@CMaster ‘Much of the country’? NE England and the Midlands. I’d never heard of them until the awards shenanigans. They have zero presence in Scotland. Not that I want them and their easyjet orange on high streets here.

    • CMaster says:

      On the extent of Grainger Games: http://www.graingergames.co.uk/stores
      So Nottingham/Derby is as far south as they have got so far, but they have a LOT of stores in that range (they have them in suburbs where GAME never bothered with as well as town centres). If GAME do go under however, I bet they’ll be bidding on some of GAMEs southern lets and stocks in the administrator auction.

    • kelvarnsen says:

      I’m from the north, and I had never heard of Grainger Games until I moved to Nottingham, which has a store right opposite Game in the main shopping centre, and also has a store in Beeston on a street dominated by charity shops. I don’t really rate them to be honest. The prices seem comparable to Game, the staff seem comparable to Game (ie shit), and the colour scheme upsets me. Also they sell more DVDs and Blurays than they sell PC games.

      I don’t know of any British retail chains that sell a wide selection of PC games and/or sells console games at a reasonable price, other than the supermarkets. The internet is where it’s at.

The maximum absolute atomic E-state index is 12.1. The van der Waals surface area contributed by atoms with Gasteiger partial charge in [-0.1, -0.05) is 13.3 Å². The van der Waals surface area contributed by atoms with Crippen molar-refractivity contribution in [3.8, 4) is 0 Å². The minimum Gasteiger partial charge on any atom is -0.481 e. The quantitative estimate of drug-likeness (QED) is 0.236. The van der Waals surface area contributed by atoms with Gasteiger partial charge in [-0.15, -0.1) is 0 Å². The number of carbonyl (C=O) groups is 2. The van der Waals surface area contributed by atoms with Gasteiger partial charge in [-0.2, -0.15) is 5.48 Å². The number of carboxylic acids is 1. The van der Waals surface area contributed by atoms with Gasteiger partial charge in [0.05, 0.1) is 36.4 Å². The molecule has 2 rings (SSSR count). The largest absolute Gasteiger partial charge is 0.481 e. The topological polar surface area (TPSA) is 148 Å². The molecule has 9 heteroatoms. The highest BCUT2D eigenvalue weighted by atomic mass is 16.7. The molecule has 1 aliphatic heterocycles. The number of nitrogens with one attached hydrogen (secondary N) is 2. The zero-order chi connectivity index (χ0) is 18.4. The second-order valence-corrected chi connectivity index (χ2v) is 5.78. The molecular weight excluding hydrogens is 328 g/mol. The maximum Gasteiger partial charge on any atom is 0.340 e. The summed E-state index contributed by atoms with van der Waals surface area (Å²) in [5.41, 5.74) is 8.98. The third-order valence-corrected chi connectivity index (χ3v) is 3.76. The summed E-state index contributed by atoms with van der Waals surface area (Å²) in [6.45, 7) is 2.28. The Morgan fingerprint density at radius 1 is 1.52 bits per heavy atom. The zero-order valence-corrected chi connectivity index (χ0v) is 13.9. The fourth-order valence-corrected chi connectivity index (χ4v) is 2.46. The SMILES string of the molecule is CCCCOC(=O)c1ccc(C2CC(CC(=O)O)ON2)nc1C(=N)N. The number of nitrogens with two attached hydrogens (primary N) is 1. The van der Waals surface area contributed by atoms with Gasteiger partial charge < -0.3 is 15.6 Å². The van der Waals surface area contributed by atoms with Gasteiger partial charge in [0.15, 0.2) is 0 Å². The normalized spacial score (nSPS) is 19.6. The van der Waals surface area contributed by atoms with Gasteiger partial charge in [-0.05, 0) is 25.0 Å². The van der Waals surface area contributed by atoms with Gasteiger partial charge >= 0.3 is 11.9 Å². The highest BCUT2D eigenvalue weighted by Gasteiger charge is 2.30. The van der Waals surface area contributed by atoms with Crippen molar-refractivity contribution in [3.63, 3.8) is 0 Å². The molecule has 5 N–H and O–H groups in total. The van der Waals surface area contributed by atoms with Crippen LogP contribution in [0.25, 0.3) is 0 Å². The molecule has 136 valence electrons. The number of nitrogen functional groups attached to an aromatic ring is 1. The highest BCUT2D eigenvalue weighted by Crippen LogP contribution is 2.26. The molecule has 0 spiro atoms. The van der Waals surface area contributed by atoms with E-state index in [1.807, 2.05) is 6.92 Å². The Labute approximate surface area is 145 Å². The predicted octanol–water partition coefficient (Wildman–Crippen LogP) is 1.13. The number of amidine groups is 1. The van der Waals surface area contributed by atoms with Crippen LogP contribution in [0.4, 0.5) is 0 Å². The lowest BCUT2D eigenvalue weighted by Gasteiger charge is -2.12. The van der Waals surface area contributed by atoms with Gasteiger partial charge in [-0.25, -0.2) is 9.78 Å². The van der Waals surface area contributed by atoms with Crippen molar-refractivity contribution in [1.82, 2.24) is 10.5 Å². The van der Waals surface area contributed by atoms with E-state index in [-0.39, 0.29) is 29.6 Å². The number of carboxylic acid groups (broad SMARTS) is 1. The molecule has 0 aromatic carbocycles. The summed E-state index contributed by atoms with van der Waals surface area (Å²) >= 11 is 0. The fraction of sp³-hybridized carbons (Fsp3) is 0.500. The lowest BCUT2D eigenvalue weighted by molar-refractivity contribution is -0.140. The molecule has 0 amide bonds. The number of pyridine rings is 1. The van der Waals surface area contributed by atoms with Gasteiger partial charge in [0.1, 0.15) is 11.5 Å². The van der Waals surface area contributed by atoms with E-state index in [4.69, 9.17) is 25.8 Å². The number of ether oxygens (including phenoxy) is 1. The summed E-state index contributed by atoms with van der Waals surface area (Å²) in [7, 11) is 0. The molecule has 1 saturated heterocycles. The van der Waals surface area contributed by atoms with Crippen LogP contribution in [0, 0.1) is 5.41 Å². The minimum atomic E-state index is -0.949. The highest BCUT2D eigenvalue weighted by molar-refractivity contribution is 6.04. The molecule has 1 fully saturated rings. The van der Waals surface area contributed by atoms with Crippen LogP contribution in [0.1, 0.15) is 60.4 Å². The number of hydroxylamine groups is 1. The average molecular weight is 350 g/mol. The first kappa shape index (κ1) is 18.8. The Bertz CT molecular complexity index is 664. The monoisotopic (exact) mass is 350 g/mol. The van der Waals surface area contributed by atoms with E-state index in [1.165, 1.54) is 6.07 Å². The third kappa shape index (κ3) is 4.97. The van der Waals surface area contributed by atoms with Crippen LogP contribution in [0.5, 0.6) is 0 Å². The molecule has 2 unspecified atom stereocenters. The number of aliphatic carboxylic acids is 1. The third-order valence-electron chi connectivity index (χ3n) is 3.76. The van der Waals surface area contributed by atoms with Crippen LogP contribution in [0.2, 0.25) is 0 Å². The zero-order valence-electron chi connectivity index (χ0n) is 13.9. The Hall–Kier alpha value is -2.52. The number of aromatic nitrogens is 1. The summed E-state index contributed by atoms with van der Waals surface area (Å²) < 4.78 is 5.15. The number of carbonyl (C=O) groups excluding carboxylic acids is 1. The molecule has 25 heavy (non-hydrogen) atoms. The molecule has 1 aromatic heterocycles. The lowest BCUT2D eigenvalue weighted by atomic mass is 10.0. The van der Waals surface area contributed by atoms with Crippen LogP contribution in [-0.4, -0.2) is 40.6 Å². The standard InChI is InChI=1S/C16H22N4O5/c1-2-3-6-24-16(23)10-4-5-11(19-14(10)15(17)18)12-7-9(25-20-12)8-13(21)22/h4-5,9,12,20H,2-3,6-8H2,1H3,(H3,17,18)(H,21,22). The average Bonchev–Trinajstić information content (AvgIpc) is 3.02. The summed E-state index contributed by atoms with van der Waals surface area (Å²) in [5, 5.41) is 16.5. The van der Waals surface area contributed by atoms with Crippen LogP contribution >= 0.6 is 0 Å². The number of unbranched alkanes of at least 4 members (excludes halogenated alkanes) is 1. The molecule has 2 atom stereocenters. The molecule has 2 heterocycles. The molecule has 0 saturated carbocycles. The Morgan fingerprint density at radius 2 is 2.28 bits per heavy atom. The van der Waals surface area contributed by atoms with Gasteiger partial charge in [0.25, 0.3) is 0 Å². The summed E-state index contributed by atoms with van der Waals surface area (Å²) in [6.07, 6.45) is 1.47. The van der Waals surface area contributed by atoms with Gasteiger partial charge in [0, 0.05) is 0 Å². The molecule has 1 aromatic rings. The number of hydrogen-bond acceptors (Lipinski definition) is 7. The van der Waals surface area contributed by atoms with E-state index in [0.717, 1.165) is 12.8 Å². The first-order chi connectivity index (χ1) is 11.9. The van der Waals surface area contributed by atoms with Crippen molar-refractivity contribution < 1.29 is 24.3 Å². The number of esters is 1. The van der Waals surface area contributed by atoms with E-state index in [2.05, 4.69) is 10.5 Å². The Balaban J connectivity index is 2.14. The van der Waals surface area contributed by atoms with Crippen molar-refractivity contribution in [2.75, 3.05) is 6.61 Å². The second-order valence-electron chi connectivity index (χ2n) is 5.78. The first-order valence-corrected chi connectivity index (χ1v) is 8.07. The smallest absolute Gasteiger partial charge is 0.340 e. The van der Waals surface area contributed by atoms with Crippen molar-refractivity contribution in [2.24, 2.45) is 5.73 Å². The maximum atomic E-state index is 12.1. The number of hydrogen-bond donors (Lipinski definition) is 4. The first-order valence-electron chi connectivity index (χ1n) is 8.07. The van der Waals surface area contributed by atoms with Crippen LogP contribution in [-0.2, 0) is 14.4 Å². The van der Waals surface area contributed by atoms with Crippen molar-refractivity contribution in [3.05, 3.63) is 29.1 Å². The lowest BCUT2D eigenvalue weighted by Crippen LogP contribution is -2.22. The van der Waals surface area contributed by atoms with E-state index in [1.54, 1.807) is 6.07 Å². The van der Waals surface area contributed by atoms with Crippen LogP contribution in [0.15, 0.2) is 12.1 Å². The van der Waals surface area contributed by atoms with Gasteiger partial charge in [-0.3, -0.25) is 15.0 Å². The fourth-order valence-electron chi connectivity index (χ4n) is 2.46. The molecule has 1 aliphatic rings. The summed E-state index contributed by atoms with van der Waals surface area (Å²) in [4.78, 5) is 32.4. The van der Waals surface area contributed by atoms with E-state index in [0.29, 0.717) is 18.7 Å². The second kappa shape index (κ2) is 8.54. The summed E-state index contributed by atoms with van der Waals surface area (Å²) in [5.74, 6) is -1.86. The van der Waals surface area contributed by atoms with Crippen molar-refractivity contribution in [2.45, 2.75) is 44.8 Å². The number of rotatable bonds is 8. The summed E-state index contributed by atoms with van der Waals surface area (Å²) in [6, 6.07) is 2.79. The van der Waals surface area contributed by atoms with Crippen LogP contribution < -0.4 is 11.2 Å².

3. eZ` says:

    > “Pre-orders the store has already taken for the title will only be refunded in store credit.”

    So you can’t get your money back on a product you paid for that they never actually had to sell? Well that sounds rather illegal.

    • Earl-Grey says:

      Something is rotten in the state of Denmark.

    • Paxmayne says:

      The last time I ordered a game from Game I don’t remember actually having to pay a deposit, but rather just put my name down for a copy?

      This was a few years ago though, mind.

    • clem2k3 says:

      I cancelled my pre-order without any payment at all (pre-ordered via the web) so no store credit for me!

      More reasons to love RPS now, for helping me avoid that moment of disappoint on Tuesday followed by the killing spree, police chase, inevitable arrest and jail time.

    • Milky1985 says:

      @eZ’

      This is a mis-report according to the Eurogamer story, they are not refunding with store credit according to the memo leak.